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Being “Different” is Good (in business, anyway)
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For most of our lives, we’ve been taught that being too different is a bad thing. Luckily for all of the innovators and the people with unique new business ideas, being different can be a good thing; maybe even the best thing!

In business, “different” is important enough that we spend hours of our time (and gallons of ink) telling clients exactly what separates us from our competition. We even have a word for the things that make us different—differentiators. Getting a firm grasp on your differentiators and figuring out how you want to talk to your customers about them are top items for your to-do list.

If your differentiator is “we’re the cheapest” (and you actually do always have the lowest prices) then you don’t really need to say anything else. If you don’t want to be seen as the lowest-priced option, then you need to come up with something else. Most companies should develop at least a couple of very strong differentiators for their business.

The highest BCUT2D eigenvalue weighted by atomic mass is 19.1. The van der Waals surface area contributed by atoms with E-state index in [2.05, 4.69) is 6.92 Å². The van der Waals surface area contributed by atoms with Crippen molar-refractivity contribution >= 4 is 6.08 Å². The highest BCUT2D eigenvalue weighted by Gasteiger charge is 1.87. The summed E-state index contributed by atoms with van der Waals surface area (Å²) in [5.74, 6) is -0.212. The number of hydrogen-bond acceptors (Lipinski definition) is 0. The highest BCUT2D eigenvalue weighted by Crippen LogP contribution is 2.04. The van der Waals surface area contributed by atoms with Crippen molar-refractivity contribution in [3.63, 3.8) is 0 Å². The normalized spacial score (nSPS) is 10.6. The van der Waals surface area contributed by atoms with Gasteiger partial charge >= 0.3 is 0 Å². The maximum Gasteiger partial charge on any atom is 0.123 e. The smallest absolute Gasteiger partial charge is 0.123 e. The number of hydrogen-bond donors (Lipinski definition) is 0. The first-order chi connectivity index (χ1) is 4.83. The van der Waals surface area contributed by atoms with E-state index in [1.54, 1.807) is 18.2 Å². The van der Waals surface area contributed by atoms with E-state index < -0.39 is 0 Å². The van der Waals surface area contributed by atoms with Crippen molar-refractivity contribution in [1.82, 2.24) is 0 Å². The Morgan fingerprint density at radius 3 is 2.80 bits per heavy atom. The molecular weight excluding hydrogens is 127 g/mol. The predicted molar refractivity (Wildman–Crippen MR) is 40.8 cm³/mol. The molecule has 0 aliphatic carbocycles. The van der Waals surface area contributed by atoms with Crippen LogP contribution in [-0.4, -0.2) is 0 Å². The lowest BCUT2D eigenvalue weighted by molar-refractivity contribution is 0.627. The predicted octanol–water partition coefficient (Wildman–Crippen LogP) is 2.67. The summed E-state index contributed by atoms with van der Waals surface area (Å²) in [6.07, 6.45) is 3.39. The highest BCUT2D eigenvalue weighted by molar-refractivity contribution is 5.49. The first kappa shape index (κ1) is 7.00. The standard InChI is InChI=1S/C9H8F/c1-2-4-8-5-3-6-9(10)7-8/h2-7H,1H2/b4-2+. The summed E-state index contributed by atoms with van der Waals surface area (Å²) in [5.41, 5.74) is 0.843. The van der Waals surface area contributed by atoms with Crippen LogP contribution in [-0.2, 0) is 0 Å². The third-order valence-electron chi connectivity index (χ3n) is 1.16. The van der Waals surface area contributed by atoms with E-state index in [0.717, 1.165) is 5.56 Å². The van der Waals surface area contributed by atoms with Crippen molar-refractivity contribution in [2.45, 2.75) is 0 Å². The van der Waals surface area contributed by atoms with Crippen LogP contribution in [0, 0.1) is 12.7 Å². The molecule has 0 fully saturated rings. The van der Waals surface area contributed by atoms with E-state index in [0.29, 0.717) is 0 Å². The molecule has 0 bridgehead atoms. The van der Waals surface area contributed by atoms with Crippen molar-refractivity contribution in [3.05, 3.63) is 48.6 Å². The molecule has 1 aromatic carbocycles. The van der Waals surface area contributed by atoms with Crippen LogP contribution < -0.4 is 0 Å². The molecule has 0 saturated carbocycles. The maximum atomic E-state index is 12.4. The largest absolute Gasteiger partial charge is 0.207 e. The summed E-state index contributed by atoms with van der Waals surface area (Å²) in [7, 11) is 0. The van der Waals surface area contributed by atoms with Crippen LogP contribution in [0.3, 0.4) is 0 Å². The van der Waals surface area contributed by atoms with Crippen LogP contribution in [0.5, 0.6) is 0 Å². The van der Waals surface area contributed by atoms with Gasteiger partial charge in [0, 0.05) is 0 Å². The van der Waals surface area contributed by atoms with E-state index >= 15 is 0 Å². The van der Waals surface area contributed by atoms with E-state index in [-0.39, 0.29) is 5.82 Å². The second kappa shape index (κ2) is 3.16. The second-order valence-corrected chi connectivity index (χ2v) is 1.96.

Let’s start with a couple of pointers of what you shouldn’t say:

  1. The same things that everyone else says. Don’t tell prospective clients that you “care about your clients”, that you “do quality work” or that you “have great people” because they’ve heard all of those cliches before and nearly everyone in every type of business says exactly those things.
  2. Something too technical. Don’t draw fine technical distinctions that your prospective clients can’t see or don’t understand because they still won’t be able to tell (or won’t care) how you’re different from the competition.

So what should you say? There’s a nearly infinite variety of ways to point out your interesting differences—differentiators that actually mean something to clients. Here are some examples that you might consider:

  • Specialize in offering a particular service
  • Offer a truly unique technology or process
  • Focus on understanding a particular target audience
  • All of your staff shares a specific characteristic or credential
  • Specialize in clients that share a common characteristic
  • Focus on solving a specific challenge
  • Offer access to unique information not available everywhere
  • Offer a unique set of contacts
  • Do business with a distinctive level of service
  • Look or act differently than all of your competitors

And remember; the effect of the areas you choose to differentiate yourself will ripple through your entire brand image and marketing strategy—your target demographic, the services you offer and your value proposition/market positioning.

Your differentiators are important.


Charles Luna

Gnu 2 Marketing

Powerful Marketing & Branding

303.437.8950

www.Gnu2Marketing.com

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